Could you imagine a person who is not familiar with our word idiosyncrasies to know that “in a pickle” has nothing to do with food but rather some sort of trouble? Actually, the idiom “in a pickle” (in a mess) is derived from food.
As background information, the earliest reference (phrases.org.uk) I found was when the 16th century Dutch or Low German used pekel when referring to a preservative of spices and salted vinegar. Then, in the 17th century, cucumbers and gherkins were vegetables that were also preserved and were called pickles.
So, how did we get from food to “in trouble” —
First, there is reference to King Arthur’s diet in The Morte Arthure when it is written (English translation) “He dines all season on seven rascal children, chopped, in a bowl of white silver, with pickle and precious spices.” I might say that those children were “in a pickle”.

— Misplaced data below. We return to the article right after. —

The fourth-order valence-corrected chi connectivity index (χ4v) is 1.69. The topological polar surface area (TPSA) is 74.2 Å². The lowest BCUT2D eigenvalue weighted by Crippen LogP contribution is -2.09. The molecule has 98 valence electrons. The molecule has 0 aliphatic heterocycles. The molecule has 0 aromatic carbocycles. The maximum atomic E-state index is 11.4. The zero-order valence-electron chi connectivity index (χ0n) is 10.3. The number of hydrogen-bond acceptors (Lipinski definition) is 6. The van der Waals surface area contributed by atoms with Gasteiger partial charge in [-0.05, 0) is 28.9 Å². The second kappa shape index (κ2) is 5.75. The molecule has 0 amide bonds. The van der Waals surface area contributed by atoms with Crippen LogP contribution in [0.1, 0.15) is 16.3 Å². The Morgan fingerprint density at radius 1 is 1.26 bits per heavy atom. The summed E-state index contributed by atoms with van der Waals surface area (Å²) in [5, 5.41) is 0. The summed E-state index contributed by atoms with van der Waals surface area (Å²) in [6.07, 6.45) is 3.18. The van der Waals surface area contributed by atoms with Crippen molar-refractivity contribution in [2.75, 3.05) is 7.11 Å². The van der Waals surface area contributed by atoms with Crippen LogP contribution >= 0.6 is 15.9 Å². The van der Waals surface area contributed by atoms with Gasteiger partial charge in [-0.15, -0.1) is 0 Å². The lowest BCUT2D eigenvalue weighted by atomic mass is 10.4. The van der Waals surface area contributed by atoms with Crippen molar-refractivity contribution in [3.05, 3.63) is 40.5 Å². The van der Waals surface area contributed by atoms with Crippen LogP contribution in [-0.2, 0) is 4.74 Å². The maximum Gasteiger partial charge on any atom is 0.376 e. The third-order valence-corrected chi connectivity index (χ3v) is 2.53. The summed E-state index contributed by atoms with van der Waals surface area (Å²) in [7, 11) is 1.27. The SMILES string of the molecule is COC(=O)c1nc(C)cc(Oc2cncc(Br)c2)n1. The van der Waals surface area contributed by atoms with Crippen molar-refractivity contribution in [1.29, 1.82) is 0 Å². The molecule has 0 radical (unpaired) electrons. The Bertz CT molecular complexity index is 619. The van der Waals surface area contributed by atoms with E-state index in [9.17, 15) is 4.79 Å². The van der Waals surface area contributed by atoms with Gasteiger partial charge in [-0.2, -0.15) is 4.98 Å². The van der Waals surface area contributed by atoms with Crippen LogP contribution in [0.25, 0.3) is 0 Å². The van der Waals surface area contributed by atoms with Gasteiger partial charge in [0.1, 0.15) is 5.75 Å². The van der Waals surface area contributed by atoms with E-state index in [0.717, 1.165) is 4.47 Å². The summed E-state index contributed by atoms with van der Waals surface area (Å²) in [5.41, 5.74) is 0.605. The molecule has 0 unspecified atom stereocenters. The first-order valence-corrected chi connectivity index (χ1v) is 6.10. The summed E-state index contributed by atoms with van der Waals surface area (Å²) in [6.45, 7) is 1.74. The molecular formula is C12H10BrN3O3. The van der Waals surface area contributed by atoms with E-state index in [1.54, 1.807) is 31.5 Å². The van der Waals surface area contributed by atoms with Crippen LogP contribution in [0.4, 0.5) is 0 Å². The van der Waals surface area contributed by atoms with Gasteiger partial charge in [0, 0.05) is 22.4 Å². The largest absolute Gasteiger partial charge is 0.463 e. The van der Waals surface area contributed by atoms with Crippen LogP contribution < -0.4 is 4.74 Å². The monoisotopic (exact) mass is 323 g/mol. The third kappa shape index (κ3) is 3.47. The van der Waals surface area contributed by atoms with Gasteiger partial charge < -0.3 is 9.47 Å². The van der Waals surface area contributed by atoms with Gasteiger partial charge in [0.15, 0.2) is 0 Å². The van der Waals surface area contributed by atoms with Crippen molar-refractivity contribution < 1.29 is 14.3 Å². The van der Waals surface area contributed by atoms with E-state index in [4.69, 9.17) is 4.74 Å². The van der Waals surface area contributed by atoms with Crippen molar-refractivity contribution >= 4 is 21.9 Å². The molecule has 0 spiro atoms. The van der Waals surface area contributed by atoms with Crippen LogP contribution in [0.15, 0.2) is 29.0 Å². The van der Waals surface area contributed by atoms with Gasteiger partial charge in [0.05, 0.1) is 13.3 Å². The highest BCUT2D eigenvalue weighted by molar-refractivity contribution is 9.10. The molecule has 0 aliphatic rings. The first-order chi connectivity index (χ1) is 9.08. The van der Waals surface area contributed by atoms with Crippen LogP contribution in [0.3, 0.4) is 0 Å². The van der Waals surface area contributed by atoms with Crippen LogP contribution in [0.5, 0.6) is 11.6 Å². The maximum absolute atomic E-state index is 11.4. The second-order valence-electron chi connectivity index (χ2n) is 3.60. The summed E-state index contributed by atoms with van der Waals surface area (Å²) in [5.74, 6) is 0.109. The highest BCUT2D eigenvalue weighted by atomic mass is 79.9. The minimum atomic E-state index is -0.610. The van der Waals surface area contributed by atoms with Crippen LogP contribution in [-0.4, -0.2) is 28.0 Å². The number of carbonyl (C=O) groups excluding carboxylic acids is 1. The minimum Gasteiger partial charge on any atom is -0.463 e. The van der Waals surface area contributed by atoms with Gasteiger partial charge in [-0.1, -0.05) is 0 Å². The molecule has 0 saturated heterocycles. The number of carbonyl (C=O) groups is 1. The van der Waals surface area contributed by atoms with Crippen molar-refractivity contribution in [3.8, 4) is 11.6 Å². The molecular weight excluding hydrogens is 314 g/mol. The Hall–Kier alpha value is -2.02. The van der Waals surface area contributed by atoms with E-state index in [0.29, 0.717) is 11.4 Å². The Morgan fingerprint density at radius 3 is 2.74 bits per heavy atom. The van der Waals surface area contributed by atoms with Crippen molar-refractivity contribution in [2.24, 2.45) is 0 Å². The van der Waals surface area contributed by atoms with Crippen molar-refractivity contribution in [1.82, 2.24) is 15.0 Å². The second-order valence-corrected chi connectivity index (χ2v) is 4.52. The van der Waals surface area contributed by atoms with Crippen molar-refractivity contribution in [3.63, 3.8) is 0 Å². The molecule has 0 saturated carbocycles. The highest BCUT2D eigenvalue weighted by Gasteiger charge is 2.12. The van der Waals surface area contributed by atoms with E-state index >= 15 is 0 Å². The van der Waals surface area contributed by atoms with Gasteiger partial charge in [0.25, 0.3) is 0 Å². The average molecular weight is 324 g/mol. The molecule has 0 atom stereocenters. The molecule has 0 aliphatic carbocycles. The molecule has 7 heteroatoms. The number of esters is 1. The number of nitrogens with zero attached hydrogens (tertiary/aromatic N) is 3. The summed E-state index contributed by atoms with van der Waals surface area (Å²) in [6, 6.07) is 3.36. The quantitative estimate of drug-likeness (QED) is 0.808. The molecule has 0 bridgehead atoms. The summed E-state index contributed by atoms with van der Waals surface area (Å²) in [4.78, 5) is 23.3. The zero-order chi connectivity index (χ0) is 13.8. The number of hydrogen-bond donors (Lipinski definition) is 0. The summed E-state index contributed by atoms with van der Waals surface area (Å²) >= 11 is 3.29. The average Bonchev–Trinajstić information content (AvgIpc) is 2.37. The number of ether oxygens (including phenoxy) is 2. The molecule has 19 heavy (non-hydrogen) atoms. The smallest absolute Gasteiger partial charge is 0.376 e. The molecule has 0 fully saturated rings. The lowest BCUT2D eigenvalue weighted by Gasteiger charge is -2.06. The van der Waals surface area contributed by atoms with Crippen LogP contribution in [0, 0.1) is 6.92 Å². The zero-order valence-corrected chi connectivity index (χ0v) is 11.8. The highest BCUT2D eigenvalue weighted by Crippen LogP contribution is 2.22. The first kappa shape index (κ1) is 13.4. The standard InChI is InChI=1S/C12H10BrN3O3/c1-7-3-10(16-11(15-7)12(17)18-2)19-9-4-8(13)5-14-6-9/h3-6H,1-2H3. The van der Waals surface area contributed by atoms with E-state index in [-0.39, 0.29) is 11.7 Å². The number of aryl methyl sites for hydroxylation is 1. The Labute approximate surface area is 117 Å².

But, who really gave the term the meaning we know today was Shakespeare when he used it in The Tempest : TRINCULO speaks “I have been in such a pickle since I saw you last…”
I believe that every person has been “in a pickle” at least once, and sometimes a situation can be “in a pickle”. Take, for instance, the headline Reuters (U.S. edition, November 8, 2012) gave when explaining the recent passage of legalized recreational marijuana in Colorado and Washington: “Pot legalization puts bankers in a pickle”. Actually, it’s not the bankers who will be “in a pickle”, but the banks themselves (which in turn are the stockholders) because banks fall under federal rules and can not keep money for what the federal government considers illegal business. Oh, what a mess, that recent passage has opened a “can of worms” and I can’t even imagine how any banker will deal with “this pickle”!